Robin and the 7 Hoods (1964): Douglas’ Musical Film, Starring the Rat Pack (Sinatra, Martin, Davis, but not Lawford)

The main reason to see Gordon Douglas’ musical film is its cast, which, in addition to the Rat Pack—Frank Sinatra, Dean Martin, Sammy Davis Jr.—also includes Bing Crosby and Peter Falk.

Edward G. Robinson makes an uncredited performance.

As penned by David R. Schwartz, the tale shifts the Robin Hood mythology to 1930s Chicago and gangster setting.  The only major deviation is the character of Maid Marian, who is anything but faithful, played by Barbara Rush.

Produced by Sinatra, then at the peak of his singing and acting career, the film introduced the hit song “My Kind of Town,” by Jimmy Van Heusen and Sammy Cahn, which was nominated for the Best Original Song Oscar, and became part of Sinatra’s repertoire.

Robinson plays “Big” Jim Stevens, boss of Chicago’s underworld, as he gets an unexpected birthday present from his ambitious lieutenant, Guy Gisborne (Falk), he gets shot by the guests.

Taking over, Gisborne orders the town’s other gangsters to protection money, vowing it’s still “All for One.”  Fellow gangster Robbo (Sinatra) is resentful and a gang war erupts.

Robbo recruits pool hustler Little John (Martin), who sings “A Man Who Loves His Mother,” and quick-draw artist Will (Davis Jr.) and some others but they are still outnumbered, not to mention that corrupt Sheriff Octavius Glick is on Gisborne’s payroll. Gisborne and Robbo decide to destroy the other’s gambling joint on the same night, and Will sings “Bang! Bang!”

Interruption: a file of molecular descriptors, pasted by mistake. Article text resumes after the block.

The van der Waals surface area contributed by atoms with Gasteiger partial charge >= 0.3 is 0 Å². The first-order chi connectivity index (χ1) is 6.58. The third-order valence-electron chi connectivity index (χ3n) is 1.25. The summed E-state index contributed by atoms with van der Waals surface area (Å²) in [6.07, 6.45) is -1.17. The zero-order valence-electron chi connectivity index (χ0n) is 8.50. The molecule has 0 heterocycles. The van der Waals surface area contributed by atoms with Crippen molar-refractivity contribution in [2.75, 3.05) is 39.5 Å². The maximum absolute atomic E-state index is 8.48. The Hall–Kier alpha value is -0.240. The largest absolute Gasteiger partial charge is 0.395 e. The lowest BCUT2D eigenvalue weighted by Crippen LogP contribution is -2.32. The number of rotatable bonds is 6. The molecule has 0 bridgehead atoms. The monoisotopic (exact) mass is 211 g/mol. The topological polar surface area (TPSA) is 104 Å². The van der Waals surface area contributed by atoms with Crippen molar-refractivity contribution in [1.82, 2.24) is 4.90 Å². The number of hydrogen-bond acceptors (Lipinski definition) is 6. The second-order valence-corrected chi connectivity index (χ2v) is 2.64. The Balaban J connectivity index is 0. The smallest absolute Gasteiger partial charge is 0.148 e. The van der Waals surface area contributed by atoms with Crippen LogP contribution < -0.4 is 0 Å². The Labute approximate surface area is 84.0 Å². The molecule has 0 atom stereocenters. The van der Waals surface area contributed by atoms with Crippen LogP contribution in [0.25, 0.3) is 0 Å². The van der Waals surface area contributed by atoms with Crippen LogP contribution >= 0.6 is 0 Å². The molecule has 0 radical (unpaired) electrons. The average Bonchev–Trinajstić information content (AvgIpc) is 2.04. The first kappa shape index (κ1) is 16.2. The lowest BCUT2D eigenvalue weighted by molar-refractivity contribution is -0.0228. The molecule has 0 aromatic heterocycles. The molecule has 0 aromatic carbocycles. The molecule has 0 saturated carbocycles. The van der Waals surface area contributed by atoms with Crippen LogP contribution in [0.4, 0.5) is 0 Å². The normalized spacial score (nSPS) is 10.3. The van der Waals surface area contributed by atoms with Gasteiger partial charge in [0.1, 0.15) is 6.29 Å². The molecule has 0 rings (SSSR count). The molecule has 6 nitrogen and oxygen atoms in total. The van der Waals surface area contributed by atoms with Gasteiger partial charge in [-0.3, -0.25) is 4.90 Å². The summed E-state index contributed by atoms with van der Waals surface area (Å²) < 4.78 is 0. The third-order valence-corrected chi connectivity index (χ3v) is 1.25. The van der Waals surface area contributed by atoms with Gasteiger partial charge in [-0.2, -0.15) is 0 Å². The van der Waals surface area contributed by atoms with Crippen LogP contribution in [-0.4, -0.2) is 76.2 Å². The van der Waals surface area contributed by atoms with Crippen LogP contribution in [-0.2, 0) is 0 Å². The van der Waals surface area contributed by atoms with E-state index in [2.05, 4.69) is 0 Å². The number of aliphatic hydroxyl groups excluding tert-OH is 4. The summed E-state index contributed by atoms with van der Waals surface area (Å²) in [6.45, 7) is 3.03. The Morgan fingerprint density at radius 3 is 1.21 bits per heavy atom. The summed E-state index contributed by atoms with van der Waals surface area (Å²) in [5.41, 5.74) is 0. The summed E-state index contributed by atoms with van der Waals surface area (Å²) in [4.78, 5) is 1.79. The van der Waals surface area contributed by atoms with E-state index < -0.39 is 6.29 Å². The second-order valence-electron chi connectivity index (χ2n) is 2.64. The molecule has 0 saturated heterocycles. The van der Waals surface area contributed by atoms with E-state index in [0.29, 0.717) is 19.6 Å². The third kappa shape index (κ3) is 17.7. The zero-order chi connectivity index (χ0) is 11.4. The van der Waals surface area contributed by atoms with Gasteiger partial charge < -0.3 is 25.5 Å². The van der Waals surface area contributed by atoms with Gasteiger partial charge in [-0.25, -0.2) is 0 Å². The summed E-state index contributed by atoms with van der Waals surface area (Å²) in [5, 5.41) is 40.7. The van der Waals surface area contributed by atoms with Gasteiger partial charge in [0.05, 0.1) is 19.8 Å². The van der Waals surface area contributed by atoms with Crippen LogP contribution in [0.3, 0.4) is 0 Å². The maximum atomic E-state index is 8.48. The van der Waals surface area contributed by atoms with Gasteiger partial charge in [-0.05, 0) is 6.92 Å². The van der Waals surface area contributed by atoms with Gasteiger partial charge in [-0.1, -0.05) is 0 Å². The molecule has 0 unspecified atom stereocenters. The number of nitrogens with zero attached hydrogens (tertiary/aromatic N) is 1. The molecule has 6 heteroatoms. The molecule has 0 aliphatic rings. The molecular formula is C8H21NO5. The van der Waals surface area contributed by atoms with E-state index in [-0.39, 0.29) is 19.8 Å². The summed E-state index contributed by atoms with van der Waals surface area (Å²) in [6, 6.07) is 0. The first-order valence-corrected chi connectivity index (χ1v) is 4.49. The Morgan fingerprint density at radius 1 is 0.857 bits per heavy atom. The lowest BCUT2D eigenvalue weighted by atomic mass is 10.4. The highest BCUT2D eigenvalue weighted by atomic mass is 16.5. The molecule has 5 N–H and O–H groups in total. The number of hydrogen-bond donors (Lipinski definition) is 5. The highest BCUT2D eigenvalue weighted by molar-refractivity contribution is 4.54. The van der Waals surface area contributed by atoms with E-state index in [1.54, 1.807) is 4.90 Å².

Big Jim’s educated daughter, Marian (Barbara Rush) asks Robbo to avenge her father’s death, which he refuses.

After the sheriff is disposed, Marian offers Robbo $50,000, assuming he did the job. When Robbo refuses, Marian hopes he’ll  take over the town. She then sends the money to his gambling club, and Robbo donates it to an orphanage.

Alan A. Dale (Crosby), the orphanage’s director, is impressed with the philanthropic gesture, a Chicago gangster who robs from the rich and gives to the poor.

Delighted at the free publicity, Robbo invites Dale to handle the gang’s charities, the Robbo Foundation, opening soup kitchens, free clinics and orphan shelters, exploiting the Robin Hood image, under tutelage from Robbo and Little John (“Style”).

Gisborne and new sheriff Potts organize a police raid, but Robbo outsmarts then and disguises the club as a mission. The sheriff and Gisborne Robbo’s gang singing gospel songs and preaching the sins of alcohol, complete with hymnals and tambourines (“Mr. Booze”).

Robbo is framed for Glick’s murder, with Gisborne and Potts claiming that Robbo had planned it. Dale teach the despondent orphans to view it as a lesson (“Don’t Be a Do-Badder”). The jury finds Robbo innocent, and he, in a green suit, thanks Chicago (“My Kind of Town”).

However, the charities have become a front for counterfeiting; there are fake bills in soup cans. Marian is willing to keep Robbo as a front, but he leaves in contempt. Later, he tells her to leave town, but she starts a Women’s League for Better Government to frame Robbo for the counterfeiting, and he and gang flee. They are reduced to working as Santa Clauses to solicit charitable donations.

Lawford was originally cast as Dale, but was replaced with Crosby after a falling out with Sinatra. The shoot proved to be troubled for Sinatra due to the assassination of President Kennedy and the kidnapping of his son, Frank Sinatra Jr., who was held for ransom.

In some moments, the film feels like a spoof of gangster movies, especially evident in Falk’s comic performance.  In others, the film strains in adapting Robin Hood fable to modern times, recalling in tone the Damon Runyon tales.

Crosby, still a major movie star who had top billing over Sinatra in their musical High Society, sang more songs than Sinatra in this picture.

“My Kind of Town” is sung, in various versions, including during the opening and closing credits.